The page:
Fire Kills Seven Family Members
Fire Kills Seven Family Members
Dec. 06, 1997
KANSAS CITY, Mo. (AP) _ A gathering to celebrate a birthday ended in tragedy Friday when a girl, her parents, an aunt and three cousins died in a house fire.
Five other people were injured in the blaze on the city's northeast side, the worst residential fire in the city's history. Firefighters said batteries had been removed from two smoke detectors in the tiny, two-story house.
``The most tragic part of this fire is that a working smoke detector would have alerted them to the fire before it became fatal,'' said Domenic Cerrone, battalion chief. ``A working smoke detector would have saved them.''
The victims were upstairs when the fire started Friday morning, said Brad Humston, fire department spokesman.
One of the women was found dead downstairs near the front door. The four children and the second woman died upstairs, most likely from smoke inhalation, Humston said.
The girl's father died Friday evening at a hospital after suffering burns over 90 percent of his body.
The victims were identified as Lydia Win-Ray, 30; Raad Kareem Al-Naiyar, whose age was unavailable; their daughter, Elaina Jessica Ray, 4; Ms. Win-Ray's sister Tracy Gail Stewart, 32; and her children Alicia Marie Stewart, 7; Sebastian Donovan Stewart, 4; and Nicholas Michael Stewart, 3.
Al-Naiyar, died at 6:45 p.m. Friday at the University of Kansas Medical Center. A nursing supervisor said he was in his mid-30s.
Humston said never before had seven people died in a single residential fire in Kansas City.
The Stewart family was visiting the home to celebrate Ms. Win-Ray's 30th birthday on Thursday.
Both families were upstairs when the fire broke out. It was unclear which woman died upstairs with the children.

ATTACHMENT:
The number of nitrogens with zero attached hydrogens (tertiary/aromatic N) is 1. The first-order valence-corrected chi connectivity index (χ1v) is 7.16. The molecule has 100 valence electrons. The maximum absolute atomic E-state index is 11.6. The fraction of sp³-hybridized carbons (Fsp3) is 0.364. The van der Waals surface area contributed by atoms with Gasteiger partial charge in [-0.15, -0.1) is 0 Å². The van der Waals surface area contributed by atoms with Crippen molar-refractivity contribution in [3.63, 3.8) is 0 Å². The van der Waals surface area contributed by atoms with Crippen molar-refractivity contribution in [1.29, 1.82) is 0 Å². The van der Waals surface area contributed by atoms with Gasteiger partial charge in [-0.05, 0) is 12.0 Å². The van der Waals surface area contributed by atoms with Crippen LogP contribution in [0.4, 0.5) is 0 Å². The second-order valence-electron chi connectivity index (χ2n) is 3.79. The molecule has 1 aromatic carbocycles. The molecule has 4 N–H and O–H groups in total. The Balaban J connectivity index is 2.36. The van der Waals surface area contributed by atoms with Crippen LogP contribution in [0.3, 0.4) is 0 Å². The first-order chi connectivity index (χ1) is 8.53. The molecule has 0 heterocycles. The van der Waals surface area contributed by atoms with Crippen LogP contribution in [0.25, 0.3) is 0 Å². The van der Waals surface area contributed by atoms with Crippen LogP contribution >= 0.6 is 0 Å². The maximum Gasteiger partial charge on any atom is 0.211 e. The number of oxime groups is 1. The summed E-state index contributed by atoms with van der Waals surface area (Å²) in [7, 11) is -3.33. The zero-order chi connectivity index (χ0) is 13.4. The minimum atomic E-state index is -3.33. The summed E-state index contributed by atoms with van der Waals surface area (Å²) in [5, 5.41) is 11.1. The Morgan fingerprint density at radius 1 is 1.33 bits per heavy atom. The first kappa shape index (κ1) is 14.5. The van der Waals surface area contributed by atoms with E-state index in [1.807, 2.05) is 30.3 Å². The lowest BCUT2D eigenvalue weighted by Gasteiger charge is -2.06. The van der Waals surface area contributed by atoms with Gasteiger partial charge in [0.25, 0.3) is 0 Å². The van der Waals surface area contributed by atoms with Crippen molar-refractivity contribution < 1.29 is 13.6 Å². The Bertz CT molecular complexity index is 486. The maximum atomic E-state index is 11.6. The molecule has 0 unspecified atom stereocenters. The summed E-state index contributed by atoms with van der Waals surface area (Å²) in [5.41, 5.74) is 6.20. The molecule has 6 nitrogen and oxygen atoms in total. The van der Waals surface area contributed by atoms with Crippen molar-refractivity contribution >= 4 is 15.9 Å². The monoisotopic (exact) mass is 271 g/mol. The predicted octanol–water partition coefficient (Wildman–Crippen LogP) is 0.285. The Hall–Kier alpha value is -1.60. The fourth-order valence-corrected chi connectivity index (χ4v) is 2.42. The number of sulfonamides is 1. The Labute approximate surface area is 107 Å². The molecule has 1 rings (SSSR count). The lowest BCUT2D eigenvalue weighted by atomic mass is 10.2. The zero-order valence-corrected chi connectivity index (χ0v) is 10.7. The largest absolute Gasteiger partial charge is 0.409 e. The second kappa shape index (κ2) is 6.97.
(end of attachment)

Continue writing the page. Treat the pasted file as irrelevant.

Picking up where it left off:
Another family of five was in a downstairs bedroom with the door closed when the fire started.
That family was identified as Daniel and Michelle Joseph and their children, Katia, 5; Fritz, 4; and Junior, 8.
Joseph told firefighters that Al-Naiyar knocked on the door, and when he opened it, Al-Naiyar was there with his clothes ablaze. Joseph got his wife, daughter and two sons out of the house through a back door. That family was treated and released for smoke inhalation.
The closed door probably saved their lives, Humston said.
``People don't like to close the bedroom doors at night, but doing that can keep smoke from a fire out of the room long enough to save you,'' he said. ``That's why those people are alive.''
Humston said the fire started near a mattress just inside the front door of the house but investigators had not determined the cause.
``The cause of the fire is still under investigation, but it's doubtful we'll find a cause at this point,'' Humston said before it was known that Al-Naiyar had died. ``The only person who could tell us what happened can not talk. He has third-degree burns over 90 percent of his body. The others are deceased.''
When firefighters arrived, they could hear a smoke detector sound in the garage but two others inside the house were not working because the batteries had been removed.
Pat Gilchrist, a deputy fire chief, said, ``We find people get tired of them going off when there's no fire, so they take the batteries out. This is the kind of thing that can happen when you do that.''
Humston said a neighbor called in the fire at 5:41 a.m. and the first firefighters arrived within four minutes, finding the residence heavily involved in fire.
Cindy Baker, who lives in a nearby apartment building, said she heard nothing until fire trucks arrived.
She said she did not know the people who lived in the house very well. ``I saw the kids running up and down a lot, but we didn't really know them. I just feel really sorry for the kids.''
Firefighters were visibly upset by their inability to save the victims. Humston, who fought back tears as he spoke, said the firefighters gave their best effort.
``This has a terrible impact on firefighters who showed up thinking they were going to save someone,'' he said. ``It is especially hard when children are involved. That haunts them the most. They'll be dreaming about this fire tonight.''
Cerrone said the house was so smoky that firefighters had to crawl along the floor and reach out with one hand to find victims.
``It's a desperate feeling when you find a victim,'' he said. ``You do everything you can to help them. I can't put into words what it feels like when it doesn't work.''
Cerrone also showed reporters where a smoke detector had melted and fallen off a ceiling just above the stairway. It was one of the smoke detectors with no batteries.
``Never take the batteries out, never,'' Gilchrist said. ``If you have a problem with your smoke detector, call the fire department. Call us before this happens.''